Bill Severa inherited a lot of things, though not necessarily tangible things. He inherited an appreciation of history, a passion for giving back, and a love for the Cedar Rapids community. For those that knew Bill, it was no surprise to learn that he combined those ideals to create an impactful philanthropic legacy when he passed away at age 96 earlier this year.
Like many in Eastern Iowa, Bill came from a family of Czech immigrants. His grandfather emigrated from Czechoslovakia and found success in Cedar Rapids, giving him the means to support others in search of opportunity. He funded the establishment of orphanages in his home country, and after attending a local high school graduation and meeting a Czech valedictorian who couldn’t afford college, he took it upon himself to establish a scholarship.
By the time Bill came of age, he felt a deep sense of connection to Cedar Rapids. Drawing from his grandfather’s example, he generously supported Coe College, the National Czech & Slovak Museum & Library, and several other organizations that were meaningful to him and the Severa family history. Later in life, he began looking for ways to continue that support after his passing.
“He was a meticulous planner, and it was important to him to leave something behind not only for his family, but also his community,” said Richard, Bill’s son. Richard and his sister will take over as advisors for the donor-advised fund Bill established at the Community Foundation. “He was very specific, and he wanted to be sure everything was carried out in the way he intended.”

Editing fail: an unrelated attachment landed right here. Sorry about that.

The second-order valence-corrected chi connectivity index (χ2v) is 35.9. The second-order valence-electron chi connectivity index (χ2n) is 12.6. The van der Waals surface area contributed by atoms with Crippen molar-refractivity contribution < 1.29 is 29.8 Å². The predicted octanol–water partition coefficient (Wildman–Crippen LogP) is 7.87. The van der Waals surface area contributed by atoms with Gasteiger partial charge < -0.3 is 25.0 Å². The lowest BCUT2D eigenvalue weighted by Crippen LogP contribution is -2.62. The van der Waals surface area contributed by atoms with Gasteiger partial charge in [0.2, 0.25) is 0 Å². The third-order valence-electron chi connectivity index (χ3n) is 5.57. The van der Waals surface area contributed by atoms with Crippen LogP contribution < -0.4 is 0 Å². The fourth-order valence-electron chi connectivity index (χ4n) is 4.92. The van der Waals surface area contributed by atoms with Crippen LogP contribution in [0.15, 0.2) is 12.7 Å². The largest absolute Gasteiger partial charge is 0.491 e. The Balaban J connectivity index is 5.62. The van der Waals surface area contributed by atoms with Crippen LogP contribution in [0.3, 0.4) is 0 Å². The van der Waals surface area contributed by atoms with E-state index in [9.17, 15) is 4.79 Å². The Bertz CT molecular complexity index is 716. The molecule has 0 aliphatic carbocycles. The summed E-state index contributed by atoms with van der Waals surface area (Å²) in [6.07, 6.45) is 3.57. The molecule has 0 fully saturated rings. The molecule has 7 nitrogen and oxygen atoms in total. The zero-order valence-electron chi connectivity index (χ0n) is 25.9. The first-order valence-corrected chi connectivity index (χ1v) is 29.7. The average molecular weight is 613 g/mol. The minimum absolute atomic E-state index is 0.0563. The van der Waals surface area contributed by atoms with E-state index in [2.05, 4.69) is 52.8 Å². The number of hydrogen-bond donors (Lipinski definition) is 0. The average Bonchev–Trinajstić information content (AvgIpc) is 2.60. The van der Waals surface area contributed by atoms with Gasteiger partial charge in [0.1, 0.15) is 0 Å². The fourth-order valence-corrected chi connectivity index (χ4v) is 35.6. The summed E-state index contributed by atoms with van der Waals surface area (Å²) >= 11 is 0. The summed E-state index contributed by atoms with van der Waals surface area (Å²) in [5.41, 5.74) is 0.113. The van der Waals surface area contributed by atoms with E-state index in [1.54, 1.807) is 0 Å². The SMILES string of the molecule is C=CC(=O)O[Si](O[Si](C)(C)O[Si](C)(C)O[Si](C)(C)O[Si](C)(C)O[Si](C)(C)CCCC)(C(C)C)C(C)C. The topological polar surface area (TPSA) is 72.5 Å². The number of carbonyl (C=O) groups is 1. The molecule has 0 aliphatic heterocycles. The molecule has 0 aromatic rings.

Bill established his donor-advised fund with great patience and care, making contributions every quarter for several years until it reached the level he had set as a goal. It is also endowed, which means it will serve as a permanent source of support for nonprofits serving Linn County.
“Bill had a clear vision for his philanthropy, and it has been rewarding to help ensure his estate is serving the community as he intended,” said Laura Booth, Director of Family Philanthropy. “His gifts will provide long-term support for local nonprofits, preserving history and creating opportunity.”
Besides the donor-advised fund, Bill also took out a life-insurance policy and named the Community Foundation as its beneficiary. When Bill passed away in February, the policy established an endowed, designated fund that will make annual distributions to The History Center.
“My father lived in Cedar Rapids almost his whole life, and he felt a deep connection to the community,” Richard said. “Giving back was certainly very important to him, and I hope my sister and I can uphold that tradition.”